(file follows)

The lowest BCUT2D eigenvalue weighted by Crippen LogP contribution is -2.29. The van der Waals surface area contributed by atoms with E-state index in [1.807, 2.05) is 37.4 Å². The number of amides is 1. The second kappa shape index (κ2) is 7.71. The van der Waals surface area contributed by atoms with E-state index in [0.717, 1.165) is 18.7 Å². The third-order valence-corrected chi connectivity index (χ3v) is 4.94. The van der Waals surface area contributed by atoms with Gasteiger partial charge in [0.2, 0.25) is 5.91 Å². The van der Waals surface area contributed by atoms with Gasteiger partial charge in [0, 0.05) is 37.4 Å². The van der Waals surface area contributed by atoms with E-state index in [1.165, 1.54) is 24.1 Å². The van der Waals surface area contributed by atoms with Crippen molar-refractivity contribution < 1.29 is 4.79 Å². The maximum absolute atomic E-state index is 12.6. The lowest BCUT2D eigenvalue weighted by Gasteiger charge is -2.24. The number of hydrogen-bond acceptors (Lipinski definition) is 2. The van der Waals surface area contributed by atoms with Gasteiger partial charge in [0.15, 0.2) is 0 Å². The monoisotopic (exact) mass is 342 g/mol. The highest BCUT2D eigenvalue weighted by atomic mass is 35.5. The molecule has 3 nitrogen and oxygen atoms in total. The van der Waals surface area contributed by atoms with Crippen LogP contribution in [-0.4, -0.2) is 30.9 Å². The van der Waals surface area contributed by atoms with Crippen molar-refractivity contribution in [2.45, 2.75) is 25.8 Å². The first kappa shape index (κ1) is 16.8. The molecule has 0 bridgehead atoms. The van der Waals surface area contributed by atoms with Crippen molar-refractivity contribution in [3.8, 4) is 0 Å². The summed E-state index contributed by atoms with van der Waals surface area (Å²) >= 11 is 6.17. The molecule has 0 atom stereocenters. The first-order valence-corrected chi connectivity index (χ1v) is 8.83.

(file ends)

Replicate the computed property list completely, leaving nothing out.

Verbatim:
The lowest BCUT2D eigenvalue weighted by Crippen LogP contribution is -2.29. The van der Waals surface area contributed by atoms with E-state index in [1.807, 2.05) is 37.4 Å². The number of amides is 1. The second kappa shape index (κ2) is 7.71. The van der Waals surface area contributed by atoms with E-state index in [0.717, 1.165) is 18.7 Å². The third-order valence-corrected chi connectivity index (χ3v) is 4.94. The van der Waals surface area contributed by atoms with Gasteiger partial charge in [0.2, 0.25) is 5.91 Å². The van der Waals surface area contributed by atoms with Gasteiger partial charge in [0, 0.05) is 37.4 Å². The van der Waals surface area contributed by atoms with E-state index in [1.165, 1.54) is 24.1 Å². The van der Waals surface area contributed by atoms with Crippen molar-refractivity contribution < 1.29 is 4.79 Å². The maximum absolute atomic E-state index is 12.6. The lowest BCUT2D eigenvalue weighted by Gasteiger charge is -2.24. The number of hydrogen-bond acceptors (Lipinski definition) is 2. The van der Waals surface area contributed by atoms with Gasteiger partial charge in [0.15, 0.2) is 0 Å². The monoisotopic (exact) mass is 342 g/mol. The highest BCUT2D eigenvalue weighted by atomic mass is 35.5. The molecule has 3 nitrogen and oxygen atoms in total. The van der Waals surface area contributed by atoms with Crippen LogP contribution in [-0.4, -0.2) is 30.9 Å². The van der Waals surface area contributed by atoms with Crippen molar-refractivity contribution in [2.45, 2.75) is 25.8 Å². The first kappa shape index (κ1) is 16.8. The molecule has 0 bridgehead atoms. The van der Waals surface area contributed by atoms with Crippen molar-refractivity contribution in [3.8, 4) is 0 Å². The summed E-state index contributed by atoms with van der Waals surface area (Å²) >= 11 is 6.17. The molecule has 0 atom stereocenters. The first-order valence-corrected chi connectivity index (χ1v) is 8.83.